Associates speculate: Did Mattis use the F word — fifth-grader — about Trump?

Sean D. Naylor
National Security Correspondent
Secretary of Defense James Mattis. (Photo: Zach Gibson/Getty Images)

WASHINGTON — Former Pentagon officials and others who have spent time around Defense Secretary James Mattis are divided over the plausibility of author Bob Woodward’s claim that Mattis disparaged President Donald Trump.

In his new book about the Trump White House, “Fear,” Woodward quotes an “exasperated” Mattis “telling close associates that the president acted like — and had the understanding of — ‘a fifth- or sixth-grader,’” according to a Sept. 4 article in the Washington Post, where Woodward is an associate editor. Mattis quickly issued a forceful denial. “The contemptuous words about the President attributed to me in Woodward’s book were never uttered by me or in my presence,” he said.

Mattis’s denial resonated with a former official in the office of the secretary of Defense who still works with the Pentagon, who said he “can’t believe” that Mattis would describe the president to others in such insulting terms. “Would he think it? Oh, absolutely,” the former Defense official said. “But I don’t see him saying it. … I can’t see him disparaging him.” Like others interviewed for this story, the former official found the anecdote completely at odds with what he knew of Mattis, a retired Marine four-star general. “His whole career has been about personal discipline,” said the official.

A retired Marine officer who served with Mattis early in his career was similarly mystified, saying it was inconceivable that Mattis would utter the sort of intemperate remark about Trump that Woodward attributes to him. “That’s not his character,” he said.

A deep respect for the principle of civilian control of the military has been a hallmark of Mattis’s career, the retired Marine officer said. “He’s like a guy from the 18th century in his professional beliefs and how he feels about the Constitution,” he said. “I just can’t see him jeopardizing democratic principles with the president.” Indeed, as a retired general, Mattis is probably more sensitive to those issues “because he is a military person in a civilian role,” the retired Marine officer said. “I don’t think he’d do anything to jeopardize that.”

But a retired Army officer who served in the Office of the Secretary of Defense during the Obama administration and who has interacted with Mattis on multiple occasions said Trump’s erratic personality and ignorance of the basics of national security are so disruptive to Mattis’s worldview that he found Woodward’s account credible. “Trump is so completely off-the-charts freaking mental that the concepts of civil-military relations are out the window,” the retired Army officer said. “Jim Mattis is in a situation [that] we can only imagine how bad and stressful it is.”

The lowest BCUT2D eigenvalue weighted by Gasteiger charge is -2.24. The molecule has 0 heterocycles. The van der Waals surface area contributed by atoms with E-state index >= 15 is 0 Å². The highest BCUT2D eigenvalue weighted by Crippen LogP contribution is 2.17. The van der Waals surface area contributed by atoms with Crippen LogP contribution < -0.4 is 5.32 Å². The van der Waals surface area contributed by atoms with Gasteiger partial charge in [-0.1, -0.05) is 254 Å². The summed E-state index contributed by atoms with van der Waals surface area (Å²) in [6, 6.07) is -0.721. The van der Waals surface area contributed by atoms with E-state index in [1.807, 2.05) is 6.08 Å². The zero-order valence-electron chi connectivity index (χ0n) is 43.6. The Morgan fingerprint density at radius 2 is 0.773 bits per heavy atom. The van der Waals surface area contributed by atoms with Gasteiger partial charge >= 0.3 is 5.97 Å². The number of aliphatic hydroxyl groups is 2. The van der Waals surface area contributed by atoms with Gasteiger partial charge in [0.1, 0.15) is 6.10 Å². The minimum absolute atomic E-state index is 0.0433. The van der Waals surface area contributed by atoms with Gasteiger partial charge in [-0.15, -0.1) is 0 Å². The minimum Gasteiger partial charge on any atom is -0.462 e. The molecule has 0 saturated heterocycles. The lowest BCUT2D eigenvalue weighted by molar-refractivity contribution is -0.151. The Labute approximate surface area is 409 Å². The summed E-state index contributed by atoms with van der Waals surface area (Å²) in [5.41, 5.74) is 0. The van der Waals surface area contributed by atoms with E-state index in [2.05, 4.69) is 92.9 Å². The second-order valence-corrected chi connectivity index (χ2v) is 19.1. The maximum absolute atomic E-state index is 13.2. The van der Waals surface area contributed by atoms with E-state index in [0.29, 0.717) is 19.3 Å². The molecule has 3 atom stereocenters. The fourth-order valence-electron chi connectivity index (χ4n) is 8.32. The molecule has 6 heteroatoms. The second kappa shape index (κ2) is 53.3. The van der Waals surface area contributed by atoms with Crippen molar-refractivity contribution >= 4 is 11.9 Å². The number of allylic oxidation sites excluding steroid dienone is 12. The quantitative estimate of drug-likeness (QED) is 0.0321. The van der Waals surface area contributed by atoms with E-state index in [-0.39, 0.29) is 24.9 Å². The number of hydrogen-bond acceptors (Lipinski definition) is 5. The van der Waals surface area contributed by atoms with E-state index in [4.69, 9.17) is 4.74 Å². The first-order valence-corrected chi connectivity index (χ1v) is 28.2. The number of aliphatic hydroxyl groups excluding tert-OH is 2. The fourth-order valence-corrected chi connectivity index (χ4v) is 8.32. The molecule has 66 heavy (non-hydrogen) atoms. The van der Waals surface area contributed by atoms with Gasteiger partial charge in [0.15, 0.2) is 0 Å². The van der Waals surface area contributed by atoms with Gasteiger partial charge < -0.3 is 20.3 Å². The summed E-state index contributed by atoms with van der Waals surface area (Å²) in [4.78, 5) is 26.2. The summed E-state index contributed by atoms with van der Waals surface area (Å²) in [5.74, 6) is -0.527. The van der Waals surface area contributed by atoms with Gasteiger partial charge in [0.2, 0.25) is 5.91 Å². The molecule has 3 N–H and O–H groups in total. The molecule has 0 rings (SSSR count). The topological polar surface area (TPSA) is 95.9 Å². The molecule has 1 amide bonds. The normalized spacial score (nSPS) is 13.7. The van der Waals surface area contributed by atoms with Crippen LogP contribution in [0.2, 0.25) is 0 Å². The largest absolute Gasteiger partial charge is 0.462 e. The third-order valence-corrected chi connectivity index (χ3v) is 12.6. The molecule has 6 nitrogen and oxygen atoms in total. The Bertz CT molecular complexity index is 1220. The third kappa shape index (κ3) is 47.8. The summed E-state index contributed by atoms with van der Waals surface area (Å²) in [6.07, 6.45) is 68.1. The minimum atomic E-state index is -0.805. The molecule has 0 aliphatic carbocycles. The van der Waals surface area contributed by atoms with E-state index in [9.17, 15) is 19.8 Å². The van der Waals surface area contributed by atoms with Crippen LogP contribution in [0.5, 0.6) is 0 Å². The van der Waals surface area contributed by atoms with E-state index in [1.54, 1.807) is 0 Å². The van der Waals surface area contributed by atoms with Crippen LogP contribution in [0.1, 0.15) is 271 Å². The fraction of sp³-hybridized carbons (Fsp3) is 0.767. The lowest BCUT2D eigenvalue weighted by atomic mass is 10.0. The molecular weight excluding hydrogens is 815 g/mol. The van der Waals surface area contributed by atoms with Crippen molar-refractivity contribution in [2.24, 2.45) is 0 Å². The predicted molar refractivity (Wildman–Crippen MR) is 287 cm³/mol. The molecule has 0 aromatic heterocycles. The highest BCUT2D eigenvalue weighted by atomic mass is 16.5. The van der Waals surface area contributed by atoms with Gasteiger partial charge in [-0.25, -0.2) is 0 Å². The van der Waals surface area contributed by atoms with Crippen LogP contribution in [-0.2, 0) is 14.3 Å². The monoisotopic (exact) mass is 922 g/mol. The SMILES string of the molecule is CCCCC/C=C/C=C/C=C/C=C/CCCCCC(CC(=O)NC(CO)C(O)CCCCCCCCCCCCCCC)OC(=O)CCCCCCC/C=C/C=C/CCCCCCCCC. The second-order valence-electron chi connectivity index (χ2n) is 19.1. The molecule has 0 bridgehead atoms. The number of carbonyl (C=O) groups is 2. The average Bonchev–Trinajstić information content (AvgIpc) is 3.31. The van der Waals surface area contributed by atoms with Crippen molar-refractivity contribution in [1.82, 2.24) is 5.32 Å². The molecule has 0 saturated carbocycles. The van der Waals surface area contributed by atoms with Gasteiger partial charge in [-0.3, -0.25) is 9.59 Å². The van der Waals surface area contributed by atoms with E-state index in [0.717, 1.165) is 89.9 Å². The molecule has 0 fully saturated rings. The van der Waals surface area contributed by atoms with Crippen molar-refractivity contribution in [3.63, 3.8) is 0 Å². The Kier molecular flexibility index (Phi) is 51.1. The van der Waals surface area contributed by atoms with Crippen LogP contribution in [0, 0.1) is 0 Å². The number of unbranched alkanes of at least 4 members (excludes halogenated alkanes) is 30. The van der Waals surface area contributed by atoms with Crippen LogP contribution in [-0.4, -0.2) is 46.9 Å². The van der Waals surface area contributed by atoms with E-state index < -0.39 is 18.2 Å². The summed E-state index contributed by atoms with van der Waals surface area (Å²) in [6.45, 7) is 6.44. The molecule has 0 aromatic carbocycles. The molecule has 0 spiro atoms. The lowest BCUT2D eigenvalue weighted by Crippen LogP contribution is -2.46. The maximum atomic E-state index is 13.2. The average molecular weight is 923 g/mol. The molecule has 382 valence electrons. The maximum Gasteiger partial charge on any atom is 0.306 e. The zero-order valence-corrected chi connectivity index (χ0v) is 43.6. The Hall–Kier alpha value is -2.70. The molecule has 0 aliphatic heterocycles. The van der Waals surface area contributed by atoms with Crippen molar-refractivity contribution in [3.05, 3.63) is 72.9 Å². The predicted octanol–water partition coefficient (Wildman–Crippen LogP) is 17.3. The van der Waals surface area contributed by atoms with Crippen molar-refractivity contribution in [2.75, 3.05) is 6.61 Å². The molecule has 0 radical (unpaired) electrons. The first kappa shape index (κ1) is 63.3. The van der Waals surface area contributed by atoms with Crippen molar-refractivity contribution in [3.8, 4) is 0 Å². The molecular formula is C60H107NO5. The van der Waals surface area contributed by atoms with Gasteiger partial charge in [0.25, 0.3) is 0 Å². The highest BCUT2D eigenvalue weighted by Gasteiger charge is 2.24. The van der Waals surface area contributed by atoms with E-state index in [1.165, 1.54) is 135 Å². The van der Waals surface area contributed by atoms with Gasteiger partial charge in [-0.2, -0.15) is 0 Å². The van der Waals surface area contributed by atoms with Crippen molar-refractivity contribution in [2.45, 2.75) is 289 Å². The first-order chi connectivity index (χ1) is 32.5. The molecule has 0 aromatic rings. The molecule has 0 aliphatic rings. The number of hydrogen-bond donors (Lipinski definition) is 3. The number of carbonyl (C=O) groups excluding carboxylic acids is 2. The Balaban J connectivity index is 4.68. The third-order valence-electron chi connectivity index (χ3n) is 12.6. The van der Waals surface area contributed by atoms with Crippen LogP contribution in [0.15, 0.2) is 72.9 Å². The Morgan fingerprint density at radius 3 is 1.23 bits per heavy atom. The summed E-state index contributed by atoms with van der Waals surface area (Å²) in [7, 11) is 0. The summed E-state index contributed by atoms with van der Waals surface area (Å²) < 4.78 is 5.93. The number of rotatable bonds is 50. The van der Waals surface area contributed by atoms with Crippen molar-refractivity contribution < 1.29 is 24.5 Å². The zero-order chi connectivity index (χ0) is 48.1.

The leaks from Woodward’s book have prompted speculation that Mattis will soon depart the Pentagon. Even though no other evidence has emerged to support the anecdote in Woodward’s book, Mattis’s forthright denial of the quote and his sterling reputation might not be enough to save his job, said the former Defense official who still works with the Pentagon. “With this current administration, even the absence of corroborating information can’t clear you, if the president doesn’t feel he can trust you,” the former official said. However, the former official said he had heard nothing to suggest that Mattis was on the way out, voluntarily or otherwise. “He has no personal concerns or thoughts that he’s going to be relieved,” the former official said.

That was a good thing, because “Mattis is the only one” providing a check “on a mercurial president,” the former Defense official said. “You want somebody like Mattis in that position. Do you think [Secretary of State Mike] Pompeo would stand up to the president in that situation? I don’t know.”

He was one of several observers to express deep concern about how the chaos surrounding the Trump administration is affecting national security. “For anybody interested in national security, this is all completely off-the-charts uncharted waters,” said the former official. “Nobody’s seen this kind of bullshit before. At a time when we have so many near-term and mid-term threats, this kind of instability is not what we want.” National security experts worry that Russia or China may take the opportunity to act against U.S. interests, because the U.S. government is so divided. “What traditionally has held them back is the United States’ collective will in responding,” the former official said. But at the moment, “the United States is not going to have the collective will to do something in response,” he said. “There’s a real fear, and I’ve heard that from people.”